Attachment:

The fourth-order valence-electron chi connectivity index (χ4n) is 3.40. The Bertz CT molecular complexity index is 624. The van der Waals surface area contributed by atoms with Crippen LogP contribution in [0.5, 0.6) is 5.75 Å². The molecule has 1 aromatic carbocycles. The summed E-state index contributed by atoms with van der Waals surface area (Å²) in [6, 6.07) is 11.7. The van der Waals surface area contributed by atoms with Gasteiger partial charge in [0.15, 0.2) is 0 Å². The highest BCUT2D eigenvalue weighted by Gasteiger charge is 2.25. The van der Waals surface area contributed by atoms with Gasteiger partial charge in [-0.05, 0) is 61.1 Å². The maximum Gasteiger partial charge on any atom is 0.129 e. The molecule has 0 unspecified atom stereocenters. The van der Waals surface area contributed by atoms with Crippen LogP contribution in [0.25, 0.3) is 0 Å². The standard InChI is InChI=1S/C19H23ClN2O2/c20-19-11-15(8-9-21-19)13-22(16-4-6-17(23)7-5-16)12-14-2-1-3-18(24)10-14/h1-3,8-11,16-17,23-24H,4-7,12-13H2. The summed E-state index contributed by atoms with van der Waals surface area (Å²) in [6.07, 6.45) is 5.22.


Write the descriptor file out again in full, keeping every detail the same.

The fourth-order valence-electron chi connectivity index (χ4n) is 3.40. The Bertz CT molecular complexity index is 624. The van der Waals surface area contributed by atoms with Crippen LogP contribution in [0.5, 0.6) is 5.75 Å². The molecule has 1 aromatic carbocycles. The summed E-state index contributed by atoms with van der Waals surface area (Å²) in [6, 6.07) is 11.7. The van der Waals surface area contributed by atoms with Gasteiger partial charge in [0.15, 0.2) is 0 Å². The highest BCUT2D eigenvalue weighted by Gasteiger charge is 2.25. The van der Waals surface area contributed by atoms with Gasteiger partial charge in [-0.05, 0) is 61.1 Å². The maximum Gasteiger partial charge on any atom is 0.129 e. The molecule has 0 unspecified atom stereocenters. The van der Waals surface area contributed by atoms with Crippen LogP contribution in [0.25, 0.3) is 0 Å². The standard InChI is InChI=1S/C19H23ClN2O2/c20-19-11-15(8-9-21-19)13-22(16-4-6-17(23)7-5-16)12-14-2-1-3-18(24)10-14/h1-3,8-11,16-17,23-24H,4-7,12-13H2. The summed E-state index contributed by atoms with van der Waals surface area (Å²) in [6.07, 6.45) is 5.22.